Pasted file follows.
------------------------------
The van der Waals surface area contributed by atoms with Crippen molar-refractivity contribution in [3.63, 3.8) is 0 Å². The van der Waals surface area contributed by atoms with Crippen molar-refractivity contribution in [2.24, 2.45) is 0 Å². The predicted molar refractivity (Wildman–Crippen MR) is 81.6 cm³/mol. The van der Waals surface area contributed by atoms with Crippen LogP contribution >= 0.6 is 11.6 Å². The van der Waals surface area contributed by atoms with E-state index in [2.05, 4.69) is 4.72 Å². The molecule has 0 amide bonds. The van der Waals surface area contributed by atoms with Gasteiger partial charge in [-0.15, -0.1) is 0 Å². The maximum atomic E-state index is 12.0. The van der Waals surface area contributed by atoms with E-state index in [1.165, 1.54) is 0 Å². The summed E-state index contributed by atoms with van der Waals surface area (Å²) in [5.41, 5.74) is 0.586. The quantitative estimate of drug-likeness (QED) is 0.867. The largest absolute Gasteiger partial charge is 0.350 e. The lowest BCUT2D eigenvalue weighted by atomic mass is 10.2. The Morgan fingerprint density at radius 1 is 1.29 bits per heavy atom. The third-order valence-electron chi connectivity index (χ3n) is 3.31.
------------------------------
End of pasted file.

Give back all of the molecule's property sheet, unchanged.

The van der Waals surface area contributed by atoms with Crippen molar-refractivity contribution in [3.63, 3.8) is 0 Å². The van der Waals surface area contributed by atoms with Crippen molar-refractivity contribution in [2.24, 2.45) is 0 Å². The predicted molar refractivity (Wildman–Crippen MR) is 81.6 cm³/mol. The van der Waals surface area contributed by atoms with Crippen LogP contribution >= 0.6 is 11.6 Å². The van der Waals surface area contributed by atoms with E-state index in [2.05, 4.69) is 4.72 Å². The molecule has 0 amide bonds. The van der Waals surface area contributed by atoms with Gasteiger partial charge in [-0.15, -0.1) is 0 Å². The maximum atomic E-state index is 12.0. The van der Waals surface area contributed by atoms with E-state index in [1.165, 1.54) is 0 Å². The summed E-state index contributed by atoms with van der Waals surface area (Å²) in [5.41, 5.74) is 0.586. The quantitative estimate of drug-likeness (QED) is 0.867. The largest absolute Gasteiger partial charge is 0.350 e. The lowest BCUT2D eigenvalue weighted by atomic mass is 10.2. The Morgan fingerprint density at radius 1 is 1.29 bits per heavy atom. The third-order valence-electron chi connectivity index (χ3n) is 3.31.